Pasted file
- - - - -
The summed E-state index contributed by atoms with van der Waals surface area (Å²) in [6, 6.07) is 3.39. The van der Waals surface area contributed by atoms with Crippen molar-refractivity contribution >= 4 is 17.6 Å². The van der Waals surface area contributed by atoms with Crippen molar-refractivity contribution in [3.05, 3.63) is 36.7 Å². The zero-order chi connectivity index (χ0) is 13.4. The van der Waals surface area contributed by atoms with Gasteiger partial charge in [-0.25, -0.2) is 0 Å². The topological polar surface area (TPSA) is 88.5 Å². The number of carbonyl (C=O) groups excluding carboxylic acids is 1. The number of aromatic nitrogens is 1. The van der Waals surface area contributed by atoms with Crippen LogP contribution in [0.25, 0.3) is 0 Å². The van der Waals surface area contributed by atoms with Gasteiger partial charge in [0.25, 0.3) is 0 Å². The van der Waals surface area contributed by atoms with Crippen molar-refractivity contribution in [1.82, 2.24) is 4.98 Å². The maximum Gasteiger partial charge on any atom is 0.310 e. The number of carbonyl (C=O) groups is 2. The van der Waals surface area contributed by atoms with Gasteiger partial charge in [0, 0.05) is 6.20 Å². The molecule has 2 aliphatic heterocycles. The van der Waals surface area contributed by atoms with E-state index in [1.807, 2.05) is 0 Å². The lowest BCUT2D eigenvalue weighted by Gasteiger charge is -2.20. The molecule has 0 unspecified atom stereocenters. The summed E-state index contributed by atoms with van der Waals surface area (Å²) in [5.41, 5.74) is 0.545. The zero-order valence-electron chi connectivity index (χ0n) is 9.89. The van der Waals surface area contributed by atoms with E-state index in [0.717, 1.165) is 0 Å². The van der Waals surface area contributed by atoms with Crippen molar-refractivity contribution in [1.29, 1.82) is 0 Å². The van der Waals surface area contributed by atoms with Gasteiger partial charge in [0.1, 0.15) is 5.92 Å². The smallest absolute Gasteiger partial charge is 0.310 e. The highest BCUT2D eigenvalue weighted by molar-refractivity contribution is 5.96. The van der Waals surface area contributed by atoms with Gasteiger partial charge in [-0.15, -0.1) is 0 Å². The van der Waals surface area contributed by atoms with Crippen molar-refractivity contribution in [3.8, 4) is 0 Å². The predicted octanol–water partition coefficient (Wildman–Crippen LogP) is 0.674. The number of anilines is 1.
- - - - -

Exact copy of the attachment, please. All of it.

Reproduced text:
The summed E-state index contributed by atoms with van der Waals surface area (Å²) in [6, 6.07) is 3.39. The van der Waals surface area contributed by atoms with Crippen molar-refractivity contribution >= 4 is 17.6 Å². The van der Waals surface area contributed by atoms with Crippen molar-refractivity contribution in [3.05, 3.63) is 36.7 Å². The zero-order chi connectivity index (χ0) is 13.4. The van der Waals surface area contributed by atoms with Gasteiger partial charge in [-0.25, -0.2) is 0 Å². The topological polar surface area (TPSA) is 88.5 Å². The number of carbonyl (C=O) groups excluding carboxylic acids is 1. The number of aromatic nitrogens is 1. The van der Waals surface area contributed by atoms with Crippen LogP contribution in [0.25, 0.3) is 0 Å². The van der Waals surface area contributed by atoms with Gasteiger partial charge in [0.25, 0.3) is 0 Å². The van der Waals surface area contributed by atoms with Crippen molar-refractivity contribution in [1.82, 2.24) is 4.98 Å². The maximum Gasteiger partial charge on any atom is 0.310 e. The number of carbonyl (C=O) groups is 2. The van der Waals surface area contributed by atoms with Gasteiger partial charge in [0, 0.05) is 6.20 Å². The molecule has 2 aliphatic heterocycles. The van der Waals surface area contributed by atoms with E-state index in [1.807, 2.05) is 0 Å². The lowest BCUT2D eigenvalue weighted by Gasteiger charge is -2.20. The molecule has 0 unspecified atom stereocenters. The summed E-state index contributed by atoms with van der Waals surface area (Å²) in [5.41, 5.74) is 0.545. The zero-order valence-electron chi connectivity index (χ0n) is 9.89. The van der Waals surface area contributed by atoms with E-state index in [0.717, 1.165) is 0 Å². The van der Waals surface area contributed by atoms with Crippen molar-refractivity contribution in [1.29, 1.82) is 0 Å². The van der Waals surface area contributed by atoms with Gasteiger partial charge in [0.1, 0.15) is 5.92 Å². The smallest absolute Gasteiger partial charge is 0.310 e. The highest BCUT2D eigenvalue weighted by molar-refractivity contribution is 5.96. The van der Waals surface area contributed by atoms with Gasteiger partial charge in [-0.15, -0.1) is 0 Å². The van der Waals surface area contributed by atoms with Crippen molar-refractivity contribution in [3.8, 4) is 0 Å². The predicted octanol–water partition coefficient (Wildman–Crippen LogP) is 0.674. The number of anilines is 1.